A lunar soil simulant (LSS-ISAC-1) for the lunar exploration programme of the Indian Space Research Organisation

1S.Anbazhagan et al. (>10)
Icarus (in Press) Link to Article [https://doi.org/10.1016/j.icarus.2021.114511]

1Centre for Geoinformatics and Planetary Studies, Periyar University, Salem 636 011, Tamil Nadu, India
Copyright Elsevier

Lunar Regolith Simulants are imperative materials required for In-Situ Resource Utilization (ISRU), simulating physical and chemical properties of the lunar terrain, testing landers and mobility of rovers, and calibration of payloads and sensors. The available simulants do not represent all the lunar terrain environments and are insufficient to conduct the above experiments. The Indian Space Research Organization (ISRO) took up necessary steps to launch the Chandrayaan-2 mission after successfully completing the Chandrayaan-1 mission. The Chandrayaan-2 mission included an orbiter, a lander and a rover. ISRO’s UR Rao Satellite Centre (URSC) has decided to have a dedicated Lunar Terrain Testing Facility (LTTF) at Bengaluru. URSC has planned for a bulk quantity of lunar soil simulant similar to Lunar highland composition. The task was assigned to the Centre for Geoinformatics and Planetary Studies, Department of Geology at Periyar University in southern India. The bulk quantity of Lunar soil stimulant was produced from the anorthosite rocks collected from the Sittampundi Anorthosite Complex (SAC) exposed in the southern part of India. We report the merit of the source area, geological setting, chemistry, mineral phase, soil characteristics, and grain size distribution of simulant material. The anorthosite rocks collected from SAC have a higher abundance of calcic plagioclase, and the proportion of major oxides is mostly equivalent to lunar highland anorthosite. ISRO’s lunar soil simulant LSS-ISAC-1 has similarity with the Lunar highland regolith in the majority and has fidelity to represent the highland terrain. The testing facility, LTTF, was used for testing the soft landing of the lander and mobility of the rover of the Chandrayaan-2 mission.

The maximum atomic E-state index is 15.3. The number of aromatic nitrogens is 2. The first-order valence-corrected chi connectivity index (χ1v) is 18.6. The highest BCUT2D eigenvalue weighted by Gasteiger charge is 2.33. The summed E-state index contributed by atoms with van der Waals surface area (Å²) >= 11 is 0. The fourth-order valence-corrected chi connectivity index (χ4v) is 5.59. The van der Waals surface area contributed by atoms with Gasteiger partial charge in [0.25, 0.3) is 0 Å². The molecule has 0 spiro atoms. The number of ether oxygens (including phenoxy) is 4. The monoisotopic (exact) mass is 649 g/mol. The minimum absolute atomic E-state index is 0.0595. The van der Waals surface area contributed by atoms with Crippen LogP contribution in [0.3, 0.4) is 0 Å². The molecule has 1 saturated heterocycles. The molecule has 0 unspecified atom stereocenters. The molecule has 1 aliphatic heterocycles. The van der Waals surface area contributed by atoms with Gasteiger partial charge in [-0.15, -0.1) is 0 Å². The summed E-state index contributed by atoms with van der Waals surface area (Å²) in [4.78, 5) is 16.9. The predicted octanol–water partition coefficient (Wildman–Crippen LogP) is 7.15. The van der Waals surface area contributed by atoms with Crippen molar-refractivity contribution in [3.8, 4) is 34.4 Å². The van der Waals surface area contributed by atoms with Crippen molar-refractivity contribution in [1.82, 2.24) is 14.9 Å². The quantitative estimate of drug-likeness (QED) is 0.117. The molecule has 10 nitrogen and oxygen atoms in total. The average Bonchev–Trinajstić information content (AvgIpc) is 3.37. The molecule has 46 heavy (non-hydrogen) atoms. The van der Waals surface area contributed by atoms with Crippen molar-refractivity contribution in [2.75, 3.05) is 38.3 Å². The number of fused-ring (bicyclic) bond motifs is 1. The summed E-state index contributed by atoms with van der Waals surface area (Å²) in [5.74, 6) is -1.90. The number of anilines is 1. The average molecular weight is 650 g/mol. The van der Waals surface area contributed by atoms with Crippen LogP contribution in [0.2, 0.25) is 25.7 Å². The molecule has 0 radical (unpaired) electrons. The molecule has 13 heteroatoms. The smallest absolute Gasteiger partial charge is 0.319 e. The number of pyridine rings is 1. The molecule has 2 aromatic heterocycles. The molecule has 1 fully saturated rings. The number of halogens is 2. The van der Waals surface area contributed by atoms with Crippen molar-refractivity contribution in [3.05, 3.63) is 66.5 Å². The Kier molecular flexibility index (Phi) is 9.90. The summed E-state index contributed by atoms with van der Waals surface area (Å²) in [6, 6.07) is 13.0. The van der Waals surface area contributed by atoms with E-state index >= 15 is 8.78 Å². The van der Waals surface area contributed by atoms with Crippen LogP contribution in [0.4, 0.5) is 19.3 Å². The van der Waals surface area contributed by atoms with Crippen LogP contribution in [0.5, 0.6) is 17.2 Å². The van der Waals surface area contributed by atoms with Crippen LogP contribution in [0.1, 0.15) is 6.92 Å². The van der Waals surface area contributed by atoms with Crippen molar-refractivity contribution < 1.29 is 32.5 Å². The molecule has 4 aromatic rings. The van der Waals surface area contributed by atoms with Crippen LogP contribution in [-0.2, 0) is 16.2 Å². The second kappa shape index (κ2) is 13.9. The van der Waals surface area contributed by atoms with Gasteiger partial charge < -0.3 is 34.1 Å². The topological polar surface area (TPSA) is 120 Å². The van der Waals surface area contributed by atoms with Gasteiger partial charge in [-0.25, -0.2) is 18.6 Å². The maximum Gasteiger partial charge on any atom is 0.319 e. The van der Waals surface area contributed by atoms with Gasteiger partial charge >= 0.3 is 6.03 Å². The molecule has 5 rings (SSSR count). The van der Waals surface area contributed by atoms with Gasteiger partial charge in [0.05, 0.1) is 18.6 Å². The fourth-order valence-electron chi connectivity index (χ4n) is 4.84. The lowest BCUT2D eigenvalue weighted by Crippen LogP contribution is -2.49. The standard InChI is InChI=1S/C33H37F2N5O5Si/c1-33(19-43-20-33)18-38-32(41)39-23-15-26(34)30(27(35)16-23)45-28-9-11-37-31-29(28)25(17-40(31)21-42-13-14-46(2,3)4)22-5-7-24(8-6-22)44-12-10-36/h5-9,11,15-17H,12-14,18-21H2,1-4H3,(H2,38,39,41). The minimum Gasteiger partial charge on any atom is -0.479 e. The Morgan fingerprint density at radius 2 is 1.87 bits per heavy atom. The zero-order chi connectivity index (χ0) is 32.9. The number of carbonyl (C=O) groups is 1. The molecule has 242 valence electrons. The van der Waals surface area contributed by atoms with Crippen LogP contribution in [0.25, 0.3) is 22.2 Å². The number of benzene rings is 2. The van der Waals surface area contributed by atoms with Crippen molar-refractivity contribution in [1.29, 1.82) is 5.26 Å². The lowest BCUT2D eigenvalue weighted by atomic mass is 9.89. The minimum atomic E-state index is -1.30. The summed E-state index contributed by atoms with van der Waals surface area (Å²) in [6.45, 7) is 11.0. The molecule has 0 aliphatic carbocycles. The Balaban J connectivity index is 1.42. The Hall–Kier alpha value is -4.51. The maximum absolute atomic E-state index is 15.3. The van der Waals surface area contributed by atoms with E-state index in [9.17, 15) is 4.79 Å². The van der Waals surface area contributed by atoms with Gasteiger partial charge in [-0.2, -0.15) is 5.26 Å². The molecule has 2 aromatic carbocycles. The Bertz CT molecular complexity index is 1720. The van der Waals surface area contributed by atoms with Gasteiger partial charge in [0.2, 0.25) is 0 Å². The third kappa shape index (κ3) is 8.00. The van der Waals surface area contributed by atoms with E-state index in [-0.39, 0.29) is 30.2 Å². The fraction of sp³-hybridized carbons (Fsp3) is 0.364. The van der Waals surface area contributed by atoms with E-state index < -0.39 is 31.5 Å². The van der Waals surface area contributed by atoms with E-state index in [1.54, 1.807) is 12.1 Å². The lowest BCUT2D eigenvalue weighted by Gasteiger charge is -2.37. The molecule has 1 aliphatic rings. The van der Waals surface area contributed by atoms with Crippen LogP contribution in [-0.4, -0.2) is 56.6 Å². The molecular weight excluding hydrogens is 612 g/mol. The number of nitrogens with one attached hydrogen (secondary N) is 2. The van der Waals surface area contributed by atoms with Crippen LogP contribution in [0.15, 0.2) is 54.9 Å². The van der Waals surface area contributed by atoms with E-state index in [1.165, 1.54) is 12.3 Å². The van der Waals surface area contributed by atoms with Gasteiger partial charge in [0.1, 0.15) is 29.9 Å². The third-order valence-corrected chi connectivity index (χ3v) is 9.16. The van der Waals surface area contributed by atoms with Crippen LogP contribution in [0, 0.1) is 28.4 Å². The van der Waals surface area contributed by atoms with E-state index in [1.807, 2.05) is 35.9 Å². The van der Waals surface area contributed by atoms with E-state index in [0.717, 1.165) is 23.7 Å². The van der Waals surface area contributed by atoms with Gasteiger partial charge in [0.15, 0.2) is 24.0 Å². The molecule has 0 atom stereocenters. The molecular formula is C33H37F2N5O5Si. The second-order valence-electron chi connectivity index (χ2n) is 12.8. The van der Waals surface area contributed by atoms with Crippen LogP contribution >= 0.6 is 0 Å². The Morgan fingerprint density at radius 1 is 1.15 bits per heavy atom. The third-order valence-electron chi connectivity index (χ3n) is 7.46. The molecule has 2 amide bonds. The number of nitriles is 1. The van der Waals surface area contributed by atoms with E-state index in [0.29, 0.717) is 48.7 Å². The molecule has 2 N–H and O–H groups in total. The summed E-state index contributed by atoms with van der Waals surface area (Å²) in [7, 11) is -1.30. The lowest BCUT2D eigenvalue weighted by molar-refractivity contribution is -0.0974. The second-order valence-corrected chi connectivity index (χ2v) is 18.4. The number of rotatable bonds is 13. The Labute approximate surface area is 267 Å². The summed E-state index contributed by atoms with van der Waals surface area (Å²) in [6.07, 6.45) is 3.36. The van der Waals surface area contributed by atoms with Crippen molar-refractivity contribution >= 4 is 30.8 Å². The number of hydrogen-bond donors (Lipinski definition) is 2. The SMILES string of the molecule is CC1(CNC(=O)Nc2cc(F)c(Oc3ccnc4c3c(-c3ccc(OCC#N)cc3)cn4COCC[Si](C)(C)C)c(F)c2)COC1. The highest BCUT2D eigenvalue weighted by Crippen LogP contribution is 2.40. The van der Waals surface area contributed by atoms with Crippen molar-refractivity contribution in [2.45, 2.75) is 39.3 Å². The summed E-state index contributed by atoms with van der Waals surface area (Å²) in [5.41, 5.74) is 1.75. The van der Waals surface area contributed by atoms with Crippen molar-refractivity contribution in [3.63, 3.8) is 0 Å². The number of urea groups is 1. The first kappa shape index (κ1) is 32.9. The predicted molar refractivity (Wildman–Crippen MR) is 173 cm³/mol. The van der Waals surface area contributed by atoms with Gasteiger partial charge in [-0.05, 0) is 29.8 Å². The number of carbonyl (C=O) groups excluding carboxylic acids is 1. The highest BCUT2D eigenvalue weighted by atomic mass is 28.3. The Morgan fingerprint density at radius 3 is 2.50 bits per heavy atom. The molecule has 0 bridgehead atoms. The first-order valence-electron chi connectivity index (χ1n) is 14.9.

Discuss

Fill in your details below or click an icon to log in:

WordPress.com Logo

You are commenting using your WordPress.com account. Log Out /  Change )

Google photo

You are commenting using your Google account. Log Out /  Change )

Twitter picture

You are commenting using your Twitter account. Log Out /  Change )

Facebook photo

You are commenting using your Facebook account. Log Out /  Change )

Connecting to %s